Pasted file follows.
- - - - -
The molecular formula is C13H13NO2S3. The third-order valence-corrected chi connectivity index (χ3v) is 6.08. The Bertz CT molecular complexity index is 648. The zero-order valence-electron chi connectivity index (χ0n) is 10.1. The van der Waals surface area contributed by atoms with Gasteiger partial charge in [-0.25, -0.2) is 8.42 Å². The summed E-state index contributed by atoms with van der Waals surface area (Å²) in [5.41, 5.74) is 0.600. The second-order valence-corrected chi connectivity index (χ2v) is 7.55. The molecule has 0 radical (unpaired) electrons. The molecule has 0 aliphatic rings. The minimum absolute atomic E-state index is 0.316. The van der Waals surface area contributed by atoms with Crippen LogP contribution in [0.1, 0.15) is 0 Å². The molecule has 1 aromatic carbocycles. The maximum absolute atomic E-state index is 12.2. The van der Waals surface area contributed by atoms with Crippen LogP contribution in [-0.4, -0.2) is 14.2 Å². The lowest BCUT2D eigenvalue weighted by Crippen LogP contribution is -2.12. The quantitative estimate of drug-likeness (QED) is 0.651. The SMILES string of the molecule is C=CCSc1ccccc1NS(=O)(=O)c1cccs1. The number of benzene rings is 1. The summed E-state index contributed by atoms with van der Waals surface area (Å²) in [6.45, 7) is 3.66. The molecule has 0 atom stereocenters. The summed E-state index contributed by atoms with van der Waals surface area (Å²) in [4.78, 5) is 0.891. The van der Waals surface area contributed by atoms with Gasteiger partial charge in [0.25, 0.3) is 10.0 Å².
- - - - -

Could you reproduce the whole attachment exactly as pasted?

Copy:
The molecular formula is C13H13NO2S3. The third-order valence-corrected chi connectivity index (χ3v) is 6.08. The Bertz CT molecular complexity index is 648. The zero-order valence-electron chi connectivity index (χ0n) is 10.1. The van der Waals surface area contributed by atoms with Gasteiger partial charge in [-0.25, -0.2) is 8.42 Å². The summed E-state index contributed by atoms with van der Waals surface area (Å²) in [5.41, 5.74) is 0.600. The second-order valence-corrected chi connectivity index (χ2v) is 7.55. The molecule has 0 radical (unpaired) electrons. The molecule has 0 aliphatic rings. The minimum absolute atomic E-state index is 0.316. The van der Waals surface area contributed by atoms with Crippen LogP contribution in [0.1, 0.15) is 0 Å². The molecule has 1 aromatic carbocycles. The maximum absolute atomic E-state index is 12.2. The van der Waals surface area contributed by atoms with Crippen LogP contribution in [-0.4, -0.2) is 14.2 Å². The lowest BCUT2D eigenvalue weighted by Crippen LogP contribution is -2.12. The quantitative estimate of drug-likeness (QED) is 0.651. The SMILES string of the molecule is C=CCSc1ccccc1NS(=O)(=O)c1cccs1. The number of benzene rings is 1. The summed E-state index contributed by atoms with van der Waals surface area (Å²) in [6.45, 7) is 3.66. The molecule has 0 atom stereocenters. The summed E-state index contributed by atoms with van der Waals surface area (Å²) in [4.78, 5) is 0.891. The van der Waals surface area contributed by atoms with Gasteiger partial charge in [0.25, 0.3) is 10.0 Å².